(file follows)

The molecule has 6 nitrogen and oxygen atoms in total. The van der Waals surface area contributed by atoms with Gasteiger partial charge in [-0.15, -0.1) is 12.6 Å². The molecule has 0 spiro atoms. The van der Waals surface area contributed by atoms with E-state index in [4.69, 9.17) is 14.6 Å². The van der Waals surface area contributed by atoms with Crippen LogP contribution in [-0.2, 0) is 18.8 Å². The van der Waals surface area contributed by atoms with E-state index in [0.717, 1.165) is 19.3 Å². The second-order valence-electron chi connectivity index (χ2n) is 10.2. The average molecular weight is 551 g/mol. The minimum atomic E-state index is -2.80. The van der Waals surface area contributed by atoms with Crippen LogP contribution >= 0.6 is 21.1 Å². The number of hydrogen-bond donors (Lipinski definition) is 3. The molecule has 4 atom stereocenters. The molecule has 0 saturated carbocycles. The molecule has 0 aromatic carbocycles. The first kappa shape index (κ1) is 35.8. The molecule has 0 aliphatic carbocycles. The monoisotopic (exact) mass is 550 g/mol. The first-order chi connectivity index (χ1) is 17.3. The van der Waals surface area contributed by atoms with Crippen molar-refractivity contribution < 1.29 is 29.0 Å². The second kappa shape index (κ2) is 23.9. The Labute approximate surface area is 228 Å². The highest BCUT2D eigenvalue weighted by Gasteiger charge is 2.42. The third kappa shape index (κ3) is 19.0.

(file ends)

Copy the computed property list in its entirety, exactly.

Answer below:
The molecule has 6 nitrogen and oxygen atoms in total. The van der Waals surface area contributed by atoms with Gasteiger partial charge in [-0.15, -0.1) is 12.6 Å². The molecule has 0 spiro atoms. The van der Waals surface area contributed by atoms with E-state index in [4.69, 9.17) is 14.6 Å². The van der Waals surface area contributed by atoms with Crippen LogP contribution in [-0.2, 0) is 18.8 Å². The van der Waals surface area contributed by atoms with E-state index in [0.717, 1.165) is 19.3 Å². The second-order valence-electron chi connectivity index (χ2n) is 10.2. The average molecular weight is 551 g/mol. The minimum atomic E-state index is -2.80. The van der Waals surface area contributed by atoms with Crippen LogP contribution >= 0.6 is 21.1 Å². The number of hydrogen-bond donors (Lipinski definition) is 3. The molecule has 4 atom stereocenters. The molecule has 0 saturated carbocycles. The molecule has 0 aromatic carbocycles. The first kappa shape index (κ1) is 35.8. The molecule has 0 aliphatic carbocycles. The monoisotopic (exact) mass is 550 g/mol. The first-order chi connectivity index (χ1) is 17.3. The van der Waals surface area contributed by atoms with Crippen molar-refractivity contribution < 1.29 is 29.0 Å². The second kappa shape index (κ2) is 23.9. The Labute approximate surface area is 228 Å². The highest BCUT2D eigenvalue weighted by Gasteiger charge is 2.42. The third kappa shape index (κ3) is 19.0.